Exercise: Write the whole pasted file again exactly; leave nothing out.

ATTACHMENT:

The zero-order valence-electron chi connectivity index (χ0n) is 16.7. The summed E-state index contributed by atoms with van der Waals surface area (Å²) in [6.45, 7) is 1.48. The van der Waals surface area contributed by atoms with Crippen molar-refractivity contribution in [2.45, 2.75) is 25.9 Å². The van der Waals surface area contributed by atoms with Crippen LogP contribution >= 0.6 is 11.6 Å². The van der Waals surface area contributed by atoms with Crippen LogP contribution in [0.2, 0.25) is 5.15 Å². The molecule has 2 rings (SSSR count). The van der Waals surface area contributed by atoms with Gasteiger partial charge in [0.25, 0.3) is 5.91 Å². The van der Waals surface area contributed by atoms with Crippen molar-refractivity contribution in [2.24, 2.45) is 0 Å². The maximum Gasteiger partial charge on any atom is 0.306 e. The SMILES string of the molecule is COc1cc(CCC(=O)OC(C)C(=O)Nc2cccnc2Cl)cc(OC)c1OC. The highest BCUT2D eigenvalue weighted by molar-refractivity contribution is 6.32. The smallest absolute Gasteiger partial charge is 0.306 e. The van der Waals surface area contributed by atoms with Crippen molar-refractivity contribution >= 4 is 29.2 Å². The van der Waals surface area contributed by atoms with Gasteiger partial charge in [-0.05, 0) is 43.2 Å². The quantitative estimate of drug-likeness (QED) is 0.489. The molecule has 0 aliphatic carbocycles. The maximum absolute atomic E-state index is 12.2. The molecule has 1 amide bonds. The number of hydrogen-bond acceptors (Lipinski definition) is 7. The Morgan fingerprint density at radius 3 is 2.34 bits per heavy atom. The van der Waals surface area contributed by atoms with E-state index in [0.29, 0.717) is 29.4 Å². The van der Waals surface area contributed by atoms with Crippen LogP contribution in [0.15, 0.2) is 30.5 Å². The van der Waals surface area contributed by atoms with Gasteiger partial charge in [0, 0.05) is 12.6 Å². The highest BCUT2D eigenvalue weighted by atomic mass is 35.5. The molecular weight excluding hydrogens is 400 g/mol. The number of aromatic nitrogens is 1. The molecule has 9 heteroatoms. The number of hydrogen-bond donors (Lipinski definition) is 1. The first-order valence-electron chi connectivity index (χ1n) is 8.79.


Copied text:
The zero-order valence-electron chi connectivity index (χ0n) is 16.7. The summed E-state index contributed by atoms with van der Waals surface area (Å²) in [6.45, 7) is 1.48. The van der Waals surface area contributed by atoms with Crippen molar-refractivity contribution in [2.45, 2.75) is 25.9 Å². The van der Waals surface area contributed by atoms with Crippen LogP contribution >= 0.6 is 11.6 Å². The van der Waals surface area contributed by atoms with Crippen LogP contribution in [0.2, 0.25) is 5.15 Å². The molecule has 2 rings (SSSR count). The van der Waals surface area contributed by atoms with Gasteiger partial charge in [0.25, 0.3) is 5.91 Å². The van der Waals surface area contributed by atoms with Crippen molar-refractivity contribution in [2.24, 2.45) is 0 Å². The maximum Gasteiger partial charge on any atom is 0.306 e. The SMILES string of the molecule is COc1cc(CCC(=O)OC(C)C(=O)Nc2cccnc2Cl)cc(OC)c1OC. The highest BCUT2D eigenvalue weighted by molar-refractivity contribution is 6.32. The smallest absolute Gasteiger partial charge is 0.306 e. The van der Waals surface area contributed by atoms with Crippen molar-refractivity contribution >= 4 is 29.2 Å². The van der Waals surface area contributed by atoms with Gasteiger partial charge in [-0.05, 0) is 43.2 Å². The quantitative estimate of drug-likeness (QED) is 0.489. The molecule has 0 aliphatic carbocycles. The maximum absolute atomic E-state index is 12.2. The molecule has 1 amide bonds. The number of hydrogen-bond acceptors (Lipinski definition) is 7. The Morgan fingerprint density at radius 3 is 2.34 bits per heavy atom. The van der Waals surface area contributed by atoms with E-state index in [0.29, 0.717) is 29.4 Å². The van der Waals surface area contributed by atoms with Crippen LogP contribution in [0.15, 0.2) is 30.5 Å². The van der Waals surface area contributed by atoms with Gasteiger partial charge in [0, 0.05) is 12.6 Å². The highest BCUT2D eigenvalue weighted by atomic mass is 35.5. The molecular weight excluding hydrogens is 400 g/mol. The number of aromatic nitrogens is 1. The molecule has 9 heteroatoms. The number of hydrogen-bond donors (Lipinski definition) is 1. The first-order valence-electron chi connectivity index (χ1n) is 8.79.